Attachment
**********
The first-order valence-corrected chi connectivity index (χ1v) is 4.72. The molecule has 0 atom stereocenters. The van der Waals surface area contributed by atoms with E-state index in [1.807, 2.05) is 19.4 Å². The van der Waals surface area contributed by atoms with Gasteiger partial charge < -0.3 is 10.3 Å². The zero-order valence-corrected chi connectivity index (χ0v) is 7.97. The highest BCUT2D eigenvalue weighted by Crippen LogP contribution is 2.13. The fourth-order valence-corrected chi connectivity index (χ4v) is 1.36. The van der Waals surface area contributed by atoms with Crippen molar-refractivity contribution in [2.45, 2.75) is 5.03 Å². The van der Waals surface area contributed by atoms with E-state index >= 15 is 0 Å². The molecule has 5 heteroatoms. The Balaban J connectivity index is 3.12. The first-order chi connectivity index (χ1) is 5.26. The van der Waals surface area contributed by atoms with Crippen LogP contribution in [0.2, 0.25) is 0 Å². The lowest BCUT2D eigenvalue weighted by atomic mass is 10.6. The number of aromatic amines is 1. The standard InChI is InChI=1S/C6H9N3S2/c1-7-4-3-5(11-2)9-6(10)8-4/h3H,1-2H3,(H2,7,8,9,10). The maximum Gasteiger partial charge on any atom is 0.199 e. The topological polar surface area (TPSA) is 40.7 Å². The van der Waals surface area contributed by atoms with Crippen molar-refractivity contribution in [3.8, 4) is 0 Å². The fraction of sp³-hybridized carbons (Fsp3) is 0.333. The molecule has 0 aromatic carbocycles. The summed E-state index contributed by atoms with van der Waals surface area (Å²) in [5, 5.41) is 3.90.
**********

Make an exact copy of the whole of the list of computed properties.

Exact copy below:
The first-order valence-corrected chi connectivity index (χ1v) is 4.72. The molecule has 0 atom stereocenters. The van der Waals surface area contributed by atoms with E-state index in [1.807, 2.05) is 19.4 Å². The van der Waals surface area contributed by atoms with Gasteiger partial charge < -0.3 is 10.3 Å². The zero-order valence-corrected chi connectivity index (χ0v) is 7.97. The highest BCUT2D eigenvalue weighted by Crippen LogP contribution is 2.13. The fourth-order valence-corrected chi connectivity index (χ4v) is 1.36. The van der Waals surface area contributed by atoms with Crippen molar-refractivity contribution in [2.45, 2.75) is 5.03 Å². The van der Waals surface area contributed by atoms with E-state index >= 15 is 0 Å². The molecule has 5 heteroatoms. The Balaban J connectivity index is 3.12. The first-order chi connectivity index (χ1) is 5.26. The van der Waals surface area contributed by atoms with Crippen LogP contribution in [0.2, 0.25) is 0 Å². The lowest BCUT2D eigenvalue weighted by atomic mass is 10.6. The number of aromatic amines is 1. The standard InChI is InChI=1S/C6H9N3S2/c1-7-4-3-5(11-2)9-6(10)8-4/h3H,1-2H3,(H2,7,8,9,10). The maximum Gasteiger partial charge on any atom is 0.199 e. The topological polar surface area (TPSA) is 40.7 Å². The van der Waals surface area contributed by atoms with Crippen molar-refractivity contribution in [3.8, 4) is 0 Å². The fraction of sp³-hybridized carbons (Fsp3) is 0.333. The molecule has 0 aromatic carbocycles. The summed E-state index contributed by atoms with van der Waals surface area (Å²) in [5, 5.41) is 3.90.